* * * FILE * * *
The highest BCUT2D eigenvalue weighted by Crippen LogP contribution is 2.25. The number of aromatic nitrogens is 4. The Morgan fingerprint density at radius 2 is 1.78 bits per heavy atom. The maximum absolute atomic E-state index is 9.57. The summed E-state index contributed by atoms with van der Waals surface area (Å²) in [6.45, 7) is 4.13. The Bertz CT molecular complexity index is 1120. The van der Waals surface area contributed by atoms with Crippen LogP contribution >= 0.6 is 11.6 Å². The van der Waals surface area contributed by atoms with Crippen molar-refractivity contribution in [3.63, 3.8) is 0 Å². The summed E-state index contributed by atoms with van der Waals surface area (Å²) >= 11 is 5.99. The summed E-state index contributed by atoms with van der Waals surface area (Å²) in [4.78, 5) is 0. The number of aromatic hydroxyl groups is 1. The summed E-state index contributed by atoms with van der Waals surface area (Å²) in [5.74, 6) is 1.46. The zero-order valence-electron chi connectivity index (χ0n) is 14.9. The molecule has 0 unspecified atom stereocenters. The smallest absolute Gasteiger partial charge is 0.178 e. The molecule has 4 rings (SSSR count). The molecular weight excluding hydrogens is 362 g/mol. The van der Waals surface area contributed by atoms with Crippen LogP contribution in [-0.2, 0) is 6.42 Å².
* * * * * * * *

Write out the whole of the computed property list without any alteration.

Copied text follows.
The highest BCUT2D eigenvalue weighted by Crippen LogP contribution is 2.25. The number of aromatic nitrogens is 4. The Morgan fingerprint density at radius 2 is 1.78 bits per heavy atom. The maximum absolute atomic E-state index is 9.57. The summed E-state index contributed by atoms with van der Waals surface area (Å²) in [6.45, 7) is 4.13. The Bertz CT molecular complexity index is 1120. The van der Waals surface area contributed by atoms with Crippen LogP contribution >= 0.6 is 11.6 Å². The van der Waals surface area contributed by atoms with Crippen molar-refractivity contribution in [3.63, 3.8) is 0 Å². The summed E-state index contributed by atoms with van der Waals surface area (Å²) >= 11 is 5.99. The summed E-state index contributed by atoms with van der Waals surface area (Å²) in [4.78, 5) is 0. The number of aromatic hydroxyl groups is 1. The summed E-state index contributed by atoms with van der Waals surface area (Å²) in [5.74, 6) is 1.46. The zero-order valence-electron chi connectivity index (χ0n) is 14.9. The molecule has 0 unspecified atom stereocenters. The smallest absolute Gasteiger partial charge is 0.178 e. The molecule has 4 rings (SSSR count). The molecular weight excluding hydrogens is 362 g/mol. The van der Waals surface area contributed by atoms with Crippen LogP contribution in [-0.2, 0) is 6.42 Å².